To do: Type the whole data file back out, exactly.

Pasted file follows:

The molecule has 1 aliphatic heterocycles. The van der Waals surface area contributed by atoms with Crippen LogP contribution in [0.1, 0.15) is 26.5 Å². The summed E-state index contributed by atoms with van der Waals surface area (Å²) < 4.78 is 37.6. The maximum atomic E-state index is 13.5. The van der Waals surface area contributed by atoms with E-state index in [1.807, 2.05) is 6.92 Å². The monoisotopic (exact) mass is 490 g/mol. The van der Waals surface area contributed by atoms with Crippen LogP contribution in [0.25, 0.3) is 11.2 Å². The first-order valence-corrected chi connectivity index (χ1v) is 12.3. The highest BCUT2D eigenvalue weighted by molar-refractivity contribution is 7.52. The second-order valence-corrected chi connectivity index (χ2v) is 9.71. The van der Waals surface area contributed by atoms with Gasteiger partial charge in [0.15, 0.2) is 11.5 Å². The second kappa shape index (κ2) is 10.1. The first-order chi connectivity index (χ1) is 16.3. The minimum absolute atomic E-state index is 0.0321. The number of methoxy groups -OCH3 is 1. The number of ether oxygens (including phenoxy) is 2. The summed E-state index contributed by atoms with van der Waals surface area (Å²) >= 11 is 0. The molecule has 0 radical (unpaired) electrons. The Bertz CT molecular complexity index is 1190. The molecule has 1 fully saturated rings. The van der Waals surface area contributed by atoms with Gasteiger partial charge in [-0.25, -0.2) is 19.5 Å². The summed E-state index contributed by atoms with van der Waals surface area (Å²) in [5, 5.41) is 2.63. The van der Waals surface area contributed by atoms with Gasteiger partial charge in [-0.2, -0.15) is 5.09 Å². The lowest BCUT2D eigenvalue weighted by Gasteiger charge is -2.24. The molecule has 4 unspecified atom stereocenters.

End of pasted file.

The molecule has 1 aliphatic heterocycles. The van der Waals surface area contributed by atoms with Crippen LogP contribution in [0.1, 0.15) is 26.5 Å². The summed E-state index contributed by atoms with van der Waals surface area (Å²) < 4.78 is 37.6. The maximum atomic E-state index is 13.5. The van der Waals surface area contributed by atoms with E-state index in [1.807, 2.05) is 6.92 Å². The monoisotopic (exact) mass is 490 g/mol. The van der Waals surface area contributed by atoms with Crippen LogP contribution in [0.25, 0.3) is 11.2 Å². The first-order valence-corrected chi connectivity index (χ1v) is 12.3. The highest BCUT2D eigenvalue weighted by molar-refractivity contribution is 7.52. The second-order valence-corrected chi connectivity index (χ2v) is 9.71. The van der Waals surface area contributed by atoms with Gasteiger partial charge in [0.15, 0.2) is 11.5 Å². The second kappa shape index (κ2) is 10.1. The first-order chi connectivity index (χ1) is 16.3. The minimum absolute atomic E-state index is 0.0321. The number of methoxy groups -OCH3 is 1. The number of ether oxygens (including phenoxy) is 2. The summed E-state index contributed by atoms with van der Waals surface area (Å²) >= 11 is 0. The molecule has 0 radical (unpaired) electrons. The Bertz CT molecular complexity index is 1190. The molecule has 1 fully saturated rings. The van der Waals surface area contributed by atoms with Gasteiger partial charge in [-0.25, -0.2) is 19.5 Å². The summed E-state index contributed by atoms with van der Waals surface area (Å²) in [5, 5.41) is 2.63. The van der Waals surface area contributed by atoms with Gasteiger partial charge in [-0.2, -0.15) is 5.09 Å². The lowest BCUT2D eigenvalue weighted by Gasteiger charge is -2.24. The molecule has 4 unspecified atom stereocenters.